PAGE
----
Bird enthusiasts will unite and flock to areas in Greater Trail this weekend, to participate in the annual Christmas Bird Count (CBC).
This is the 113th year that the count will be conducted across North America, Latin America and the Caribbean between Dec. 14 and Jan 5.
Locally, the binocular brigades will be out in full force on Saturday.
“You don’t have to be an expert, as long as you can identify a few birds, said Linda Szymkowiak, CBC volunteer for eight years.
“All you need is a feeder, bird identification book, and a pair of binoculars.”
Birds are counted in a giant circle of territory, with most of the counting being done from the roadside.
Rossland has 40 volunteers, 30 of whom will participate in the comfort of their own backyards.
“We have people with backyard bird feeders, who can do the count that way, said Szymkowiak.
“Others count townside or strap on their snow shoes or skis and go into the back woods to do the count.”
Saturday will start at the break of light for Shirley Coffin, volunteer in charge of the Trail and Genelle count.
“As soon as it is light, I’ll go down to the esplanade and Gyro Park to count ducks and geese, she said.
“The land fill is a great spot, to count crows, ravens and wild turkeys.”
Winter bird populations have been fairly stable over the last few years, however, the overall trend is better indicated when analyzed over a period of 10 or more years, as opposed to year-to-year, said Szymkowiak.
“Birds such as finches, are dependent on seeds from conifer cones, and may fly all over B.C., she added.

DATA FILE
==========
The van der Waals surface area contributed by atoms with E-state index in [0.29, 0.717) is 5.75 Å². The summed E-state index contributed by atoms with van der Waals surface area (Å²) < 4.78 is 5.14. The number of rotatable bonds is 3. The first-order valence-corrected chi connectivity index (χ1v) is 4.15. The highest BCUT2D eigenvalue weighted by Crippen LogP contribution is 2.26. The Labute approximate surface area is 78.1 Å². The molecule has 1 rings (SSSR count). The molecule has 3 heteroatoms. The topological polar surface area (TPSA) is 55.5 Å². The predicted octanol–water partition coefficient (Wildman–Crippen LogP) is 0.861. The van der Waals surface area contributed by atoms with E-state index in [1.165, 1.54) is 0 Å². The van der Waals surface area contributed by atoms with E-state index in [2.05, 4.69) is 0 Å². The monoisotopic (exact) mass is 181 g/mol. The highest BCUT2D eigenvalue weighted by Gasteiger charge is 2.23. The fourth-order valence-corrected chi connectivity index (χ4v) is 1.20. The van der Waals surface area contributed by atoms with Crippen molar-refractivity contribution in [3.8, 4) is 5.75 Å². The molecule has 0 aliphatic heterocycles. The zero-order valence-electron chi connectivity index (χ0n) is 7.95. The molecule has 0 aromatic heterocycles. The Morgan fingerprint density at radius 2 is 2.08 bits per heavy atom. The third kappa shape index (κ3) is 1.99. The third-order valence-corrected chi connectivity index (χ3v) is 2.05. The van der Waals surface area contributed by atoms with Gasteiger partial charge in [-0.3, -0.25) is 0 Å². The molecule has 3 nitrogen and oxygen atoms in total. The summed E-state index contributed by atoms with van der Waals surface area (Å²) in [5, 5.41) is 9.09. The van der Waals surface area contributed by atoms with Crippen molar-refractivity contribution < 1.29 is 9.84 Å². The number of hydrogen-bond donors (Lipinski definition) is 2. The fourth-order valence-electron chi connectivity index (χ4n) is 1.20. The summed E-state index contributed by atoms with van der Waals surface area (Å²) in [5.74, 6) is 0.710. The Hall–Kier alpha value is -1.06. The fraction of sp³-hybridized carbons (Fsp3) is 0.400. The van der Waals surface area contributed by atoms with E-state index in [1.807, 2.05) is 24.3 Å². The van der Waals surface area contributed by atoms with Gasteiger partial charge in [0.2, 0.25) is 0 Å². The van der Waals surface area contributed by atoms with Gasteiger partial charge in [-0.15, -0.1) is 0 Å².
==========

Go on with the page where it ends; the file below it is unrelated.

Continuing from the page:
“These are called irruptions, when birds migrate to areas where they aren’t typically found.”
In 2011 507 birds — 37 different species — were recorded in Greater Trail, covering most parks, bird feeders and other watering holes where birds might be found in Trail, Casino and Genelle.
In the Beaver Valley area south of Trail and east of the Columbia River, only 31 species were observed but 814 birds were noted.
The overall number for Greater Trail birds is around three quarters of what it used to be six years ago, last year’s organizer Arnold By told the Trail Times last January.
The annual bird count is the longest-running citizen science survey in the world, and the data collected by the counters is critical to study long term health and state of bird populations.
For many years, the CBC was organized on a continental scale by the National Audubon Society.
Since 2000, Bird Studies Canada has partnered with Audubon to coordinate counts in Canada. Scientists rely on the trend data of the CBC to better understand how birds and the environment are faring throughout North America.
For more information or to volunteer, contact Szymkowiak at 362-7107.